Tuesday, February 26, 2008

Googling for Mölster data

Nope, I didn't misspell Molster (I did there - it should have the two dots over the o since it is Norwegian) - note that Google asked me "did you mean to search for: Molester family?" Because I posted a note on Genea-Musings back in April 2006 about the Mölster farm near Voss in Norway, I got an email the other day from a fellow in Ohio.

He wrote:

"Steve Shaffer here - an historian from Southern Ohio. I am writing you in regards to the Portsmouth (Ohio) Indian's Head Rock - a historic boulder recovered from the Ohio River late last summer, which is inscribed with many names of pioneer families from Portsmouth. One prominent name on the rock is "C. Molster." The rock is the center of a dispute between Ohio and Kentucky, recently featured on the front page of the New York Times. The city of Portsmouth wants to keep and display the rock, while some in Kentucky insist it is their property and should be returned to the river. This thinking I will not even try to explain. All of the Molsters are gone from Portsmouth, but I am trying to locate some of the ancestors, as they should have a voice in saving the rock from being returned to oblivion. I'm a historian, not a genealogist, so I thought you might be able to provide some advice in tracking these people down. Any pearls of wisdom you can drop will be most appreciated. We're fighting hard to keep this piece of local history out of the river. Thanks in advance."

The New York Times article is here. My correspondent, Steve Shaffer, is quoted quite a bit and there is video of him and the Rock.

I was going outta town the next day, but I invested about 30 minutes trying to find out something about "C. Molster." Here is what I found in my short search:

"What an interesting problem. Unfortunately, I'm leaving town early on Sunday and I can't pursue it in any depth. I was able to go on www.ancestry.com and find a few things. First, I found that there was a Cornelius Molster, age 19, in Portsmouth Ohio in the 1860 census. Then I used Cornelius and Molster to search books and newspapers and I found several items. I have attached three pages (they are graphics .png files):

1) Page 281 of a Scioto County, Ohio history book - the biography of Cornelius Molster is at the bottom of the page in the RH column.
2) Page 282 - the continuation of Cornelius' biography.
3) A newspaper page from the Portsmouth Times in 1894 that lists the pioneers of the town. Cornelius and Henry Molster are listed.

You should be able to find the book at a local library if you want more information about the pioneers other than Corny Molster. I didn't find any mention of the Rock, but I'm sure if I look further I would!

So tell me - how in the world did you pick me to do this exercise? Was it that I mentioned Molster in Norway in a blog post? Or on my genealogy web site? Inquiring minds want to know!!"

I'm not sure they were the requested "pearls of wisdom," but Steve wrote back the next day, saying:

"Sincere thanks for your interest and the information you passed along. I found that five of the surnames carved on the rock were listed as members of the Scioto Co. Pioneer Association. I'm going to contact the Scioto Co. Genealogical Society (just discovered their existence today) to see if I might get that group involved. How I found you - I was surfing and first found the Molsters in Norway blog, which led me to your site. You are welcome to do a posting and I recommend you use the New York Times Tues. Feb. 11th article as your source."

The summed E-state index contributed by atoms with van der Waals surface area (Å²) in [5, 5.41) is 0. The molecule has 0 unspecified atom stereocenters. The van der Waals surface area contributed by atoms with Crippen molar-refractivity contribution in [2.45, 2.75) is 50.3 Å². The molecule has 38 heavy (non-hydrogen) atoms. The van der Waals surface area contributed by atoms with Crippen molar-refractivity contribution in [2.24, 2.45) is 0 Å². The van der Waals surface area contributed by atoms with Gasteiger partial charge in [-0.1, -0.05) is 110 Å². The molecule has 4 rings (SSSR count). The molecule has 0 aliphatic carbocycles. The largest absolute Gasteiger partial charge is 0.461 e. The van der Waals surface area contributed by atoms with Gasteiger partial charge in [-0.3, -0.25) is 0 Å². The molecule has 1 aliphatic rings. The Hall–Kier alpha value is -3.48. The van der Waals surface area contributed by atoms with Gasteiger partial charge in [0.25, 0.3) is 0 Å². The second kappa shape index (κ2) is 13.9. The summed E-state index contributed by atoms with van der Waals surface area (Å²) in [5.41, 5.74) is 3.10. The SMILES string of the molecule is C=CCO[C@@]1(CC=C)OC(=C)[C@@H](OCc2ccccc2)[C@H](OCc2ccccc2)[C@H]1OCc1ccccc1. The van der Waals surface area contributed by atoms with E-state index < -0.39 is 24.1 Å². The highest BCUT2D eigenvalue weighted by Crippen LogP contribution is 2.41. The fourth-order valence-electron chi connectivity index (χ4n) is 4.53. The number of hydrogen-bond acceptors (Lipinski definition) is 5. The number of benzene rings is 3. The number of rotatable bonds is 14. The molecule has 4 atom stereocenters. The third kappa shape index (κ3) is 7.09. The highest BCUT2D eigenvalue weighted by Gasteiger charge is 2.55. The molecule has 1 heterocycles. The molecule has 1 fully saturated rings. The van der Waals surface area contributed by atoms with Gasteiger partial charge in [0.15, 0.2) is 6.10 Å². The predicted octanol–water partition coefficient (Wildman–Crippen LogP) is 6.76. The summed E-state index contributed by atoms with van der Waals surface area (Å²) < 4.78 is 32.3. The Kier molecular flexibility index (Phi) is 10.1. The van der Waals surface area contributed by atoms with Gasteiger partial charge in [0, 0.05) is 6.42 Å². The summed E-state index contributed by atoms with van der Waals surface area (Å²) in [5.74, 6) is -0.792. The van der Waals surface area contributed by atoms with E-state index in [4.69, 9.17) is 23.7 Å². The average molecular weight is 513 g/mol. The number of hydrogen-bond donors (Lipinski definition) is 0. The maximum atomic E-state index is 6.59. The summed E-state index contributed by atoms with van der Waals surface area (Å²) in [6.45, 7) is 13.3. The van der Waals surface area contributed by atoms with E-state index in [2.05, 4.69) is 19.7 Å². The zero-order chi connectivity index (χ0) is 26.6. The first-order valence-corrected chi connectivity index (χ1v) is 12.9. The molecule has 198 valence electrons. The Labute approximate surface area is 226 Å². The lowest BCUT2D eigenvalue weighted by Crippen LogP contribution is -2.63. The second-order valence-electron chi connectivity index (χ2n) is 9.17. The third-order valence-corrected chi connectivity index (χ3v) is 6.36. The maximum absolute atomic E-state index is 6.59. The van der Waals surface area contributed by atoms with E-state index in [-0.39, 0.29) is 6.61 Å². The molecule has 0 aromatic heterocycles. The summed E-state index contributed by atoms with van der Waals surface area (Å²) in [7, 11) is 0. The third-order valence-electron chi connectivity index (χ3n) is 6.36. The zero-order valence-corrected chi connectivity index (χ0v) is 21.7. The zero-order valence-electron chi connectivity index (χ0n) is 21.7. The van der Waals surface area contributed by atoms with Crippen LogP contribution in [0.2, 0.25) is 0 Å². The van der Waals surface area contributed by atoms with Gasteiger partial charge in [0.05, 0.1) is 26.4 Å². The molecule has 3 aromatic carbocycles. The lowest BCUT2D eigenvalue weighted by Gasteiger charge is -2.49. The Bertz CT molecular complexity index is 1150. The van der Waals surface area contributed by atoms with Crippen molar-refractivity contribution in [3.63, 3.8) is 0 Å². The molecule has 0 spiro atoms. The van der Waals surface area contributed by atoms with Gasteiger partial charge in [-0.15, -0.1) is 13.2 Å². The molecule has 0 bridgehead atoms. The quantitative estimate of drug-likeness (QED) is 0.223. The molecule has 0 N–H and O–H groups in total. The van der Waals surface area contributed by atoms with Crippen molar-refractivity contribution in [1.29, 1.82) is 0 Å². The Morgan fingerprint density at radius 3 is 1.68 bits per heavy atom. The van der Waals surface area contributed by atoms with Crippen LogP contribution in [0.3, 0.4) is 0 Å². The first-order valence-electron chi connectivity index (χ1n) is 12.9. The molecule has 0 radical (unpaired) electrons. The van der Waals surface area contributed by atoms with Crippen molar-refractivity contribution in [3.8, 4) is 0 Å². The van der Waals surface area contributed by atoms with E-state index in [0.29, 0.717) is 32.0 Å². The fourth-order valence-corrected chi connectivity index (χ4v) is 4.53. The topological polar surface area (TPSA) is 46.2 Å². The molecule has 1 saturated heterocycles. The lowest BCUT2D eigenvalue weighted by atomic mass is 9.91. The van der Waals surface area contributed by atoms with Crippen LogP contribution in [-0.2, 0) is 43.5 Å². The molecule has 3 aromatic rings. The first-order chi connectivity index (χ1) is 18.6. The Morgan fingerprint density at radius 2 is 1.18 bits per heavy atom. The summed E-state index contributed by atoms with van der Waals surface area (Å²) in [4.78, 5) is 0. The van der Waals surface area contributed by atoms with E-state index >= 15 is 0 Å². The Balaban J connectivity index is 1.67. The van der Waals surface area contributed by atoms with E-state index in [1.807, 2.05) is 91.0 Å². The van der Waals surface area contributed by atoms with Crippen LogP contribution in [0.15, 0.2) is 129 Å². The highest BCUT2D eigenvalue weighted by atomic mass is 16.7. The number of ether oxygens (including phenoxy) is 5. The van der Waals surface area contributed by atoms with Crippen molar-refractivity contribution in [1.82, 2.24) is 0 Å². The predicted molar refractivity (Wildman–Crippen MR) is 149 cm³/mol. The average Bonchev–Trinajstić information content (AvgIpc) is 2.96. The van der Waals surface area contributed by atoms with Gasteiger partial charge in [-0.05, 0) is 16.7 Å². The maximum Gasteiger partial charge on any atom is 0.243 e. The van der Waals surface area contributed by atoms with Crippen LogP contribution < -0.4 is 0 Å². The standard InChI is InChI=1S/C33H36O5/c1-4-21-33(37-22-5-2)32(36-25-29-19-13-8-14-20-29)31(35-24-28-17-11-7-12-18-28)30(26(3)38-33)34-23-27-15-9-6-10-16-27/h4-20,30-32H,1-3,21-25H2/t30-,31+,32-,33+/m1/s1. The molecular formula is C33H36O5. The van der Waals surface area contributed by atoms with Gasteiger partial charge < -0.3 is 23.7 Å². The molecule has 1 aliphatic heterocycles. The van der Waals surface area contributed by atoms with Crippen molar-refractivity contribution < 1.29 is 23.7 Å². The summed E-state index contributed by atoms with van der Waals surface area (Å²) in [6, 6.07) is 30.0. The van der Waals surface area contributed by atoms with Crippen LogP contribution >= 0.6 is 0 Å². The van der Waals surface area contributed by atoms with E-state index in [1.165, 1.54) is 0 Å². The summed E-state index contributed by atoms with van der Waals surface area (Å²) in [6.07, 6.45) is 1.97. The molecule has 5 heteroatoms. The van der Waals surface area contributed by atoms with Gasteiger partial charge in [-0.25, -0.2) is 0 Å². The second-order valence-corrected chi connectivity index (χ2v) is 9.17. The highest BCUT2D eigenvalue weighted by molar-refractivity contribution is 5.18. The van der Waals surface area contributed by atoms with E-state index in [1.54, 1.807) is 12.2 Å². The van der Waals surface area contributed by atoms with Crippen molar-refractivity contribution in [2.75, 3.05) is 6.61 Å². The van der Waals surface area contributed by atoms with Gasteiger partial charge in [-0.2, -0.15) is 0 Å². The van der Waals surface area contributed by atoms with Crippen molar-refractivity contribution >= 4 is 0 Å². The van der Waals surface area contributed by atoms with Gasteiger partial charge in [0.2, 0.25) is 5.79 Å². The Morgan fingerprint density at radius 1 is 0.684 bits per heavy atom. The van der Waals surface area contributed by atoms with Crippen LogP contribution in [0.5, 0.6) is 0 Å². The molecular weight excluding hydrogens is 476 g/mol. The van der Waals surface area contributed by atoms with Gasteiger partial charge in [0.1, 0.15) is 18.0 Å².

Steve kindly permitted me to use this correspondence as blog information.

Steve is a local historian, and because I took a little time to be curious and helpful he learned something about genealogy and historical resources both online and in repositories.

I learned something about some local history. You know, each community has stories like this one that stirs local, and even national, interest in years past and preservation of artifacts. Some of these stories, and organizations dedicated to preservation or history and artifacts, might make excellent programs at a local genealogical society meeting.

There is a good lesson here - if you blog about something concerning a surname or a place name there is a good chance that someone will contact you out of the blue on a peripheral issue due to a Google match.

So now I'm curious if Cornelius Molster was descended from Norwegian immigrants from the Mölster farm that sits just above Voss in western Norway. My post about our 1999 "Genealogy Vacation in Norway" describes the farm - it's nowe a "living history museum" and one of Linda's ancestral families emigrated from that farm in 1855. I wonder what else I can find out about Corny Molster?

UPDATED 6 PM: Thanks to John Newmark for providing a link to the HTML codes for letters with diacritical marks! Excellent. ö is now in the name of Mölster!

1 comment:

Bill said...

Iam a living decendant of the Molster family of Scioto County Ohio.First they are from Holland leaving Amsterdam and arrived in Philadelphia Pa on Oct.9,1823 on board the ship "Philadelphia".There are several different spellings of the name American-Molster Dutch-Moulster or Molesteeg.They helped develop early steel industry in southern Ohio.Cornelius John Molster was the grandson of John Moulster of Oldur Holland who was born in 1780-died in 1836 at Maysville Ky.Cornelius was born 1802-died in 1888.